Introduction to Film



Fall 2015
Monday and Wednesday, 9:35 am - 11:35 am
State Hall 326

Web address for this page:
On Blackboard, log in to: Fall 2015 ENG.COM 2450.2010 Sec 007 (COMBINED)

Steven Shaviro ( or )

5057 Woodward, Room 9309
Office hours: Monday & Wednesday, 12:00 - 1:00 pm, and by appointment

This class offers an introduction to the study of film. First, we will look at the film experience as a whole. Then, we will take a detailed look at the major formal elements of film (mise-en-scene, cinematography, editing, and sound). Finally, we will consider how film works as a whole, by looking at examples of different film genres.

By the end of the course, successful students should be able to:
1. Use a basic vocabulary of film analysis when discussing film texts, as well as other media.
2. Analyze the basic formal elements of cinema (narrative, mise-en-scene, editing, sound, etc.) to identify how they work separately and how they work together as a meaningful whole.

I have not ordered a textbook for this class, because all the available textbooks are excessively expensive. Instead, the lectures will be supplemented by Concept Guides, giving definitions of key terms. These will be handed out in class, and also available on Blackboard.

Monday classes will usually be devoted to the screening of full-length feature films. Wednesday classes will usually consist of lecture and discussion. The aim of each lecture/discussion will be twofold: to analyze the films that we have seen, and to discuss more general concepts important for the critical understanding of film.

For each of the units of film form that we discuss (mise en scene, cinematography, editing, and sound) we will see both an older film (pre-1960) and a more modern one (dating from the 1980s to the present). Though the class does not survey the history of film in any detail, one of its aims is to is to make you more aware of the variety of film art over the past century, by introducing you to older films that you may not have seen before, including silent films, black-and-white films, and films in foreign languages (shown with English subtitles).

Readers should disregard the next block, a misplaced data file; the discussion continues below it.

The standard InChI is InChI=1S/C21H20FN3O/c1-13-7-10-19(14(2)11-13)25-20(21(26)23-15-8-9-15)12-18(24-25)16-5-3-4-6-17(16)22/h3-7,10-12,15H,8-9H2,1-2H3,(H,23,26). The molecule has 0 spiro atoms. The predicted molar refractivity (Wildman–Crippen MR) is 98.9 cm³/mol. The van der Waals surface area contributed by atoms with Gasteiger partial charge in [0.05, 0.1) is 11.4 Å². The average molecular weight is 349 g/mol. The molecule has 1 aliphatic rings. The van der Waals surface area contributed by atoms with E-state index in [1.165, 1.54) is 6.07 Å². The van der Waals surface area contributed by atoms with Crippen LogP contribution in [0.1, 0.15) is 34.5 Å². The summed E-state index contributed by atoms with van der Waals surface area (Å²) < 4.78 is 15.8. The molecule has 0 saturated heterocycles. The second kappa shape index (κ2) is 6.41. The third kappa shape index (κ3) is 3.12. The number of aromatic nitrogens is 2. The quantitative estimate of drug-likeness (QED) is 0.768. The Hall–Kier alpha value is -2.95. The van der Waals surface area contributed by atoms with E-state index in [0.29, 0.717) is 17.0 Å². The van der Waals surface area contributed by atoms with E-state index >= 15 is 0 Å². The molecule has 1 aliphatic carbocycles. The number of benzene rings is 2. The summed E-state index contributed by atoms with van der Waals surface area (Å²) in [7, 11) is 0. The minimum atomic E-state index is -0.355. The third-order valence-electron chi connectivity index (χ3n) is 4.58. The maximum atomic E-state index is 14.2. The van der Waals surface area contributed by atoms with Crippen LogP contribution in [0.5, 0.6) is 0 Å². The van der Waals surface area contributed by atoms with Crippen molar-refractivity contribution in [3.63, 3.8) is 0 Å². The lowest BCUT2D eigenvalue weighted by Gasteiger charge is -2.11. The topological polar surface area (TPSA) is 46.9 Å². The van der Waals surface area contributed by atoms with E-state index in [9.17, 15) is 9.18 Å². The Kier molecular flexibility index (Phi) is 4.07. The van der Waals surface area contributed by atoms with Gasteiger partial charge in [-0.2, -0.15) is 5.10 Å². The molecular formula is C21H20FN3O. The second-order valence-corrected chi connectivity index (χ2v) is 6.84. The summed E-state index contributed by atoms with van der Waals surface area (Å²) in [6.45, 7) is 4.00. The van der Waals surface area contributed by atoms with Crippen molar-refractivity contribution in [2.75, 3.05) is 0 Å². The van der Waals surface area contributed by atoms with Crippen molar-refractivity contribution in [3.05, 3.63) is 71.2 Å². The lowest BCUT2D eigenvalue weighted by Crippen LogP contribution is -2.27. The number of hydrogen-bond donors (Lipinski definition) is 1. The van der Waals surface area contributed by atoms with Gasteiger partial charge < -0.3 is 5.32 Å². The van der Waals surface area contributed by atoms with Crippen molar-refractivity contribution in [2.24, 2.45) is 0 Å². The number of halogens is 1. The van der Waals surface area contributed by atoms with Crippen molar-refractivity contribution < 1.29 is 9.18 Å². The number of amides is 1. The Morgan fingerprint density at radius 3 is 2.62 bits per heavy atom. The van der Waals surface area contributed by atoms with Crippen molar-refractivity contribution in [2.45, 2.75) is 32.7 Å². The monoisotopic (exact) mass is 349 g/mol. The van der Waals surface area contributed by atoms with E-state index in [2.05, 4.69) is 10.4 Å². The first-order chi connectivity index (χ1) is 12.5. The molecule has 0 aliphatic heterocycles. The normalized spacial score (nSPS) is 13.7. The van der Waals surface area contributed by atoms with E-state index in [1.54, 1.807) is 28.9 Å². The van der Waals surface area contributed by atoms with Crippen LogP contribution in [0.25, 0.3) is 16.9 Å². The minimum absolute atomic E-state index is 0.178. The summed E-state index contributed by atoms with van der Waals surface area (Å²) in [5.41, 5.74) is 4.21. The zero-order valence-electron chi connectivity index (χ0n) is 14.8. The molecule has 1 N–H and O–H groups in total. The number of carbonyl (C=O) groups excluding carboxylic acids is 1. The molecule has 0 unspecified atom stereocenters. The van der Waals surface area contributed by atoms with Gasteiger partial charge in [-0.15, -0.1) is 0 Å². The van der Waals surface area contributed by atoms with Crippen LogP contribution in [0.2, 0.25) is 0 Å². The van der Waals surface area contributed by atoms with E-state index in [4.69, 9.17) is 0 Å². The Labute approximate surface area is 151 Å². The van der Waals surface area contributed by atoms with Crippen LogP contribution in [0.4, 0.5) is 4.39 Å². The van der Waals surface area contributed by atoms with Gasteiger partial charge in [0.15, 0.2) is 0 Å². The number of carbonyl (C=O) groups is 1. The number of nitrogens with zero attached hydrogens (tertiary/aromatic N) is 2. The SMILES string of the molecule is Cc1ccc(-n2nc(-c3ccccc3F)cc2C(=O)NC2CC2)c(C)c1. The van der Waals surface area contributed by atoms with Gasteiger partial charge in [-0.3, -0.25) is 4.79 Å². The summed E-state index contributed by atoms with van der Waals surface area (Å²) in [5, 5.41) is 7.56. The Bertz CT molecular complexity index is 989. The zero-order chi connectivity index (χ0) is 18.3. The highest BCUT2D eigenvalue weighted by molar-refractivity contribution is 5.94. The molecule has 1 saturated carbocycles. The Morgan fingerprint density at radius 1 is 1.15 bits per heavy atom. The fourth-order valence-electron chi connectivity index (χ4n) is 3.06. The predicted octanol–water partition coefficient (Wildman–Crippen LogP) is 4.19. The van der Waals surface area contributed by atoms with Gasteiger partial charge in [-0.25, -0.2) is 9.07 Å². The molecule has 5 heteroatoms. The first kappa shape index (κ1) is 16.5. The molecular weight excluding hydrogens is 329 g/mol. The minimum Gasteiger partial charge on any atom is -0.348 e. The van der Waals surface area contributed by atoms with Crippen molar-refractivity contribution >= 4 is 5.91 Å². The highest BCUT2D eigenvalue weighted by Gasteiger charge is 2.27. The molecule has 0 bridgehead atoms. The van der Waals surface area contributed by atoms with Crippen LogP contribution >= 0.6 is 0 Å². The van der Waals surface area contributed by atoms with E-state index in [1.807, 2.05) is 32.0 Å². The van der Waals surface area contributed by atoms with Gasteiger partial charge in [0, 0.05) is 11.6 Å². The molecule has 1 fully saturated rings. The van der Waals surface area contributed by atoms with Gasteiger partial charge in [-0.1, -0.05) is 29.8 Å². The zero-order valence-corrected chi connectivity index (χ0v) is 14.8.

Class requirements: regular attendance, participation in discussions, and five short assigned papers (approximately 800 words each). Each assigned paper will count for 20% of your grade. Points may be deducted for non-attendance and for late papers. Points may be added for positive participation in class discussions.

September 2
General introduction to film
Buster Keaton, Sherlock Junior (1924)

September 9
Silent film
Robert Wiene, The Cabinet of Dr. Caligari (1920)

September 14/16
The film experience
Alfred Hitchcock, Rear Window (1954)

September 21/23
Mise-en-scene (1)
Josef von Sternberg, The Scarlet Empress (1934)

September 28/30
Mise-en-scene (2)
Kathryn Bigelow, Near Dark (1987)

October 5/7
Cinematography (1)
Orson Welles, Touch of Evil (1958)

October 12/14
Cinematography (2)
Michael Mann, Collateral (2004)

October 19/21
Editing (1): Continuity Editing
John Ford, Stagecoach (1939)

October 26/28
Editing (2): Expressive Editing
John Woo, The Killer (1989)

November 2/4
Editing (3): Disjunctive Editing
Tony Scott, Domino (2005)

November 9/11
Film Sound (1)
Stanley Donen and Gene Kelly, Singin' in the Rain (1952)

November 16/18
Film Sound (2)
Peter Strickland, Berberian Sound Studio (2012)

November 23
Film Genres: Film Noir
Billy Wilder, Double Indemnity (1944)

November 30-December 2
Film Genres: Film Noir
Robert Aldrich, Kiss Me Deadly (1955)

December 7/9
Film and New Media
Leo Gabriadze, Unfriended (2014)

December 14
General summary. Music videos.

December 18 (Friday)

Grade Appeals:
The College of Liberal Arts and Sciences stipulates that course grade appeals must be initiated within 30 days from the time the grade is posted. The English Grade Appeal Form can be obtained at the English Main Office on the 9th Floor of 5057 Woodward or by emailing Royanne Smith at More information on this process, including the limited grounds for appeal, can be found at

Plagiarism is a very serious matter and should be recognized as such. The University has a very strict policy on plagiarism. Always refer to your sources when quoting, paraphrasing, or using the ideas ofother writers. When paraphrasing, place in quotes any phrase of four words or more that comes directly from the source being used.